The Rebbe, the Messiah, and the Jews David Berger, Commentary. Belief in the Rebbe's messiahship shatters a core tenet of Judaism and erases a fundamental difference with Christianity; why has it gone largely unopposed?

Conservative and Reform Leaders Meet with Sharansky and Silverman

Conservative and Reform Leaders Meet with Sharansky and Silverman
The Jewish Federations of North America convenes discussion on proposed Knesset conversion bill

The leaders of the Conservative and Reform religious movements in North American Jewry met Tuesday with Jewish Agency for Israel Chairman Natan Sharansky at a meeting hosted by Jerry Silverman, president and CEO of The Jewish Federations of North America.
This followed Prime Minister Benjamin Netanyahu's recent request that Sharansky dialogue with Diaspora leaders on issues of mutual interest. Sharansky initiated this week's discussion after he met with Conservative and Reform representatives in Israel to discuss their concerns about proposed legislation in the Israeli Knesset regarding conversion to Judaism.

Netanyahu last week wrote to the Conservative and Reform movements that any proposed legislation would ensure the unity "of the entire Jewish people." This week's meeting, which Silverman hosted, included Rabbi Eric Yoffie, president of the Union for Reform Judaism, and Rabbi Julie Schonfeld, executive vice president of the Rabbinical Assembly of the Conservative movement and Dr. Misha Galperin, the Jewish Agency's incoming head of Global External Affairs.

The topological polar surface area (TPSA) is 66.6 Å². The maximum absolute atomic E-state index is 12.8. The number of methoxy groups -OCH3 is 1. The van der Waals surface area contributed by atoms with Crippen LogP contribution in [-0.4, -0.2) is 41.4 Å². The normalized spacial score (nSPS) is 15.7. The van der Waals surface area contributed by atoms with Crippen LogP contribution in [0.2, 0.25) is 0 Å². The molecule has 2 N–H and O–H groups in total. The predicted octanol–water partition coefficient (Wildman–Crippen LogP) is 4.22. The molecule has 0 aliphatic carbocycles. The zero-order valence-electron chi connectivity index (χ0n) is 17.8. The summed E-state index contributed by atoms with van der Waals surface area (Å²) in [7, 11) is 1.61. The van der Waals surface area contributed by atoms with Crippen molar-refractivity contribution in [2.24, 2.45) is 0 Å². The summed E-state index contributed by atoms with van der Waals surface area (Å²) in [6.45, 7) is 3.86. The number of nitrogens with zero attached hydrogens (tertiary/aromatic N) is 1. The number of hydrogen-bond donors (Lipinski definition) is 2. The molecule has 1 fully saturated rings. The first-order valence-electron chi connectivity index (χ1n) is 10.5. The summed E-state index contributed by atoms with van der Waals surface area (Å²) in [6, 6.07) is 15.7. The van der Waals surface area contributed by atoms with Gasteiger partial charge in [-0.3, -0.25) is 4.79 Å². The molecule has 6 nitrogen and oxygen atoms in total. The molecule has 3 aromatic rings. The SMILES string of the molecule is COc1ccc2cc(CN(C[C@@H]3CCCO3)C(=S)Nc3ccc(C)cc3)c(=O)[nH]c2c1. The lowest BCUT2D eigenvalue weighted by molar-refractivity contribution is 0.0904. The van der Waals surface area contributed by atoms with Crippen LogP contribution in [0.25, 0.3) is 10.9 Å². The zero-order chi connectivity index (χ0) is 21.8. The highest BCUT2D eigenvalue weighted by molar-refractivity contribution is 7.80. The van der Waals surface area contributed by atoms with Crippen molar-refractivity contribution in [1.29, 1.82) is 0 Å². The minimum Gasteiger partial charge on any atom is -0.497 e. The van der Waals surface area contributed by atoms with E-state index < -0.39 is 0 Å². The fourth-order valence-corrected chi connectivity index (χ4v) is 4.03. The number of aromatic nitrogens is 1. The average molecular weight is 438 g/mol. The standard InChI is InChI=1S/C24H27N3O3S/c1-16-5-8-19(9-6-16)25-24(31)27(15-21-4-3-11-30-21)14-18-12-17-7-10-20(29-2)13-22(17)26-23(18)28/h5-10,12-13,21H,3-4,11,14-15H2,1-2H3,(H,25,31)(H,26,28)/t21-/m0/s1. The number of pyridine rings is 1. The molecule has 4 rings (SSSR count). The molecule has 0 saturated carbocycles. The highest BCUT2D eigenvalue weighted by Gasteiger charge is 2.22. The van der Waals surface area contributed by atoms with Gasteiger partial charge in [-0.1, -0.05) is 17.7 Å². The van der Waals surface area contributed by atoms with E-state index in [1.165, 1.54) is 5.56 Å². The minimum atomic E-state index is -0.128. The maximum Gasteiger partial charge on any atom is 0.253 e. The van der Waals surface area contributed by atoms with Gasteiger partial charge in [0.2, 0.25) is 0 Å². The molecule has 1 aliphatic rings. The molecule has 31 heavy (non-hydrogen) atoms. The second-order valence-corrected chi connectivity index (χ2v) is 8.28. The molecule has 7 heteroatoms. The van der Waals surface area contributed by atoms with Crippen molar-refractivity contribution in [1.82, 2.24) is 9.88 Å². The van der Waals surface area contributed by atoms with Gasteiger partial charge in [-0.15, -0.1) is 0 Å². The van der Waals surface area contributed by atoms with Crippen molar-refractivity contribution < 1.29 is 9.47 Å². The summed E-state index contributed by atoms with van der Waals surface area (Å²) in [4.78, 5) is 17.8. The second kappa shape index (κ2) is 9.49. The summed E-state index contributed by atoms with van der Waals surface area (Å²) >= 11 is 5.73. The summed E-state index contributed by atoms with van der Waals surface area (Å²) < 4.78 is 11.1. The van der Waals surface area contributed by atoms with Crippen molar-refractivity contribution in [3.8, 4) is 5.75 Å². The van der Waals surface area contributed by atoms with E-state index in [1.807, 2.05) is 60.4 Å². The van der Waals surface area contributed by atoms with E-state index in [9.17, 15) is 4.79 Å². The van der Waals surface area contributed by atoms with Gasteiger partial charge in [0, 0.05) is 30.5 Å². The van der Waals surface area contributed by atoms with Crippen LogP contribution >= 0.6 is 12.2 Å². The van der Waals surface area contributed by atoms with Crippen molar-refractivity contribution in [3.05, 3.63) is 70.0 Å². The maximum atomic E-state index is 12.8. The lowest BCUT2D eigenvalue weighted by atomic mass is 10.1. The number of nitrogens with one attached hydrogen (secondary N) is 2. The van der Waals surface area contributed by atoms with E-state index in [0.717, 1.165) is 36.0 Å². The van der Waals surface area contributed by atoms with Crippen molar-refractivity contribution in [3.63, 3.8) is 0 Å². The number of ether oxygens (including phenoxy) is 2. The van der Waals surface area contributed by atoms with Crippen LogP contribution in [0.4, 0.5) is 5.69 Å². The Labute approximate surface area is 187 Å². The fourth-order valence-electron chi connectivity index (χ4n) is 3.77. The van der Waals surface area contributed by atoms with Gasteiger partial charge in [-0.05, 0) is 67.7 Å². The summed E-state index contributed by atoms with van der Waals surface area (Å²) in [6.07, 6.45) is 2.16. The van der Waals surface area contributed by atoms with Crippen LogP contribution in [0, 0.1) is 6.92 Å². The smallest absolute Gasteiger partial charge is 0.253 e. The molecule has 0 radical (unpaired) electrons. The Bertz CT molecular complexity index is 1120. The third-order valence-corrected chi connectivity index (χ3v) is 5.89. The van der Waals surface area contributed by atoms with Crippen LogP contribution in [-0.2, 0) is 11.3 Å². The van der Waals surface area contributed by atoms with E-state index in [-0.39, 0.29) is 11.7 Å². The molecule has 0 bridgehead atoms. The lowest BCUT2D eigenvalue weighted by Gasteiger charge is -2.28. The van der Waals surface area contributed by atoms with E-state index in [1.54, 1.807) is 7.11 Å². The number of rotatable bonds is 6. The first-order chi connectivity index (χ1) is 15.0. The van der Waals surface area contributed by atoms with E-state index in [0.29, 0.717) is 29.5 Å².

The rabbis repeated their concern that no single religious stream has authority to oversee or approve conversions. Sharansky assured the participants that he would communicate their views to the Prime Minister and would work with the Knesset to ensure that any legislation moving forward would reflect these concerns.

"This has been a very constructive start to an important dialogue," Sharansky said. "The Jewish State is a state of all Jews and the Government of Israel must balance its political concerns with the concerns of the Jewish people the world over. I am engaging in dialogue with all relevant parties at the request of the Prime Minister, fulfilling the Jewish Agency's historic role as the nexus between world Jewish communities and the State of Israel."

In March, a controversy erupted over proposed amendments to a bill intended to create local municipal conversion courts in Israel.